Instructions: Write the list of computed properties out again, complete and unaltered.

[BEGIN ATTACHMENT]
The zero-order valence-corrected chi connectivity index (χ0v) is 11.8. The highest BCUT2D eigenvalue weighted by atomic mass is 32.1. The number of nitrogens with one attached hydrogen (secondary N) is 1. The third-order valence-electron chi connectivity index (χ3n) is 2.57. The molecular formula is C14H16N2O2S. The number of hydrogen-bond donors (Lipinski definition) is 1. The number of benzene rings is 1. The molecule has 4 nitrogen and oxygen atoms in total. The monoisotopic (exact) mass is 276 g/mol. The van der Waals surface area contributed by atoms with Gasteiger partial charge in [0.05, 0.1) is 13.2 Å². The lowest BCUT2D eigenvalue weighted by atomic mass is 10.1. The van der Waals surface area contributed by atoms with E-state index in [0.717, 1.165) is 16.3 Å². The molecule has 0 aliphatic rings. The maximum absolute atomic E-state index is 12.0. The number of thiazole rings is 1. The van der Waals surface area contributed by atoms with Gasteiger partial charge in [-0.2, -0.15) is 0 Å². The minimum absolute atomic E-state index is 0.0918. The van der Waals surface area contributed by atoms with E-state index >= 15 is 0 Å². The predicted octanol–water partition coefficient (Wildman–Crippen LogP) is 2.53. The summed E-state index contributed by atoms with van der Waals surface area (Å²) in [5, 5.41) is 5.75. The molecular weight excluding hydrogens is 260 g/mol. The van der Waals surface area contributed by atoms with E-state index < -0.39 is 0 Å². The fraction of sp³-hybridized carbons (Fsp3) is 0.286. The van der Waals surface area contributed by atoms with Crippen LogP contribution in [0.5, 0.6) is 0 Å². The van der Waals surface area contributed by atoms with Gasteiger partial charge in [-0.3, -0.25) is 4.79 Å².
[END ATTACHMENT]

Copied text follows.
The zero-order valence-corrected chi connectivity index (χ0v) is 11.8. The highest BCUT2D eigenvalue weighted by atomic mass is 32.1. The number of nitrogens with one attached hydrogen (secondary N) is 1. The third-order valence-electron chi connectivity index (χ3n) is 2.57. The molecular formula is C14H16N2O2S. The number of hydrogen-bond donors (Lipinski definition) is 1. The number of benzene rings is 1. The molecule has 4 nitrogen and oxygen atoms in total. The monoisotopic (exact) mass is 276 g/mol. The van der Waals surface area contributed by atoms with Gasteiger partial charge in [0.05, 0.1) is 13.2 Å². The lowest BCUT2D eigenvalue weighted by atomic mass is 10.1. The van der Waals surface area contributed by atoms with E-state index in [0.717, 1.165) is 16.3 Å². The molecule has 0 aliphatic rings. The maximum absolute atomic E-state index is 12.0. The number of thiazole rings is 1. The van der Waals surface area contributed by atoms with Gasteiger partial charge in [-0.2, -0.15) is 0 Å². The minimum absolute atomic E-state index is 0.0918. The van der Waals surface area contributed by atoms with E-state index >= 15 is 0 Å². The predicted octanol–water partition coefficient (Wildman–Crippen LogP) is 2.53. The summed E-state index contributed by atoms with van der Waals surface area (Å²) in [5, 5.41) is 5.75. The molecular weight excluding hydrogens is 260 g/mol. The van der Waals surface area contributed by atoms with E-state index < -0.39 is 0 Å². The fraction of sp³-hybridized carbons (Fsp3) is 0.286. The van der Waals surface area contributed by atoms with Crippen LogP contribution in [0.5, 0.6) is 0 Å². The van der Waals surface area contributed by atoms with Gasteiger partial charge in [-0.3, -0.25) is 4.79 Å².